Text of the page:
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One of our longtime clients recently engaged with us to collect physician feedback on two diabetes-related diagnostic testing panels. Because rollout was impending, rapid insights were needed to inform their decision. To obtain nuanced information quickly, we employed a new methodology called Virtual Voice-response Interviews (VVIs). Read the full post to learn more!
Clinical trials are a significant portion of the cost to bring a new drug to market. Recent research published in Clinical Trials estimated the combined average total cost of conducting a single endocrinology clinical trial in each of Phases I, II, and III was US $30.5 million. With costs this high (and likely higher as time goes on), it’s natural to wonder if there are ways to optimize a clinical trial’s impact before committing to the substantial investment required. Fortunately, market research provides two opportunities to gauge the impact of a clinical trial through use of two designed experiment methodologies.
An estimated 12 million Americans need some form of formal, long-term care (LTC). Commonly, when our clients think about the LTC market, they focus on skilled nursing facilities (SNFs), but assisted living facilities (ALFs) and home care are equally important for many products and services.
In an ever-evolving landscape, manufacturers are developing “new” products and solutions across many therapeutic areas. The key to market acceptance is differentiation, and as cost pressures increase, the receptivity towards new formulations or other line extensions with limited clinical and economic benefit is waning. To ensure your product hits home with your customers, consider understanding their needs and how your product may fill that gap.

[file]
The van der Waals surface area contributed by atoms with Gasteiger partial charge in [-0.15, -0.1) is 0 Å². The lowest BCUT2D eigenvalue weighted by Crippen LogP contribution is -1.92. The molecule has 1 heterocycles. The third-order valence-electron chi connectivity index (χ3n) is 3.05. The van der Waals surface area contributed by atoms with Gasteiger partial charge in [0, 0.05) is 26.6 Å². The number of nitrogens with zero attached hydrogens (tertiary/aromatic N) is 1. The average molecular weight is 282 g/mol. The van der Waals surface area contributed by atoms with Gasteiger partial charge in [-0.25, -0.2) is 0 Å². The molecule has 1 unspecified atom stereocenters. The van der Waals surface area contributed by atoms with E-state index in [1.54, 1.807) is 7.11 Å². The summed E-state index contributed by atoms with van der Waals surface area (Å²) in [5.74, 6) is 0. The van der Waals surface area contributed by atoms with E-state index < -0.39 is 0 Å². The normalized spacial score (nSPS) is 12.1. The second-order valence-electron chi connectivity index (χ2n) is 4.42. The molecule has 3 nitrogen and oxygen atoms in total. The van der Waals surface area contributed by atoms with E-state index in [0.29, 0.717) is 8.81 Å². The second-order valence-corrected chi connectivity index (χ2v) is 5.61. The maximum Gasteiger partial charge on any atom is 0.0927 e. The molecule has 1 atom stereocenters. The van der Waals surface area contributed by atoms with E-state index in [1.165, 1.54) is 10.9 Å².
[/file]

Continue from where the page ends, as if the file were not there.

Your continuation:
Published by Quirk's Media on October 10th, 2018
Understanding the competitive dynamics of your market, as well as your customers’ satisfaction and loyalty, are critically important - not just for gauging your current performance, but also for understanding how to improve your performance and identify early warning signs of an issue. A measurement and tracking system must be put in place to do this effectively. Once you’ve figured out what to ask, who to sample, and how to sample them, there is one more question to answer: when (and how often) should you utilize your measurement and tracking system?
Published in Quirk's Marketing Research Review October 2018 (pages 50-53)
When conducting segmentation market research, we tend to generalize the experience to one with a focus on understanding prototypes of individuals within the marketplace. This generalization is useful because companies are often concerned with developing a marketing mix that can apply to groups of individuals to encourage sales-force optimization. However, depending on the strategic applications of the research, this kind of approach may not always be appropriate. For instance, when thinking about multi-faceted purchasing chains, a segmentation model centered on individuals is decidedly less useful. One alternative to the standard individual-based approach is an account-based segmentation model where the objective focus is to discover heterogeneous groups of accounts in the market.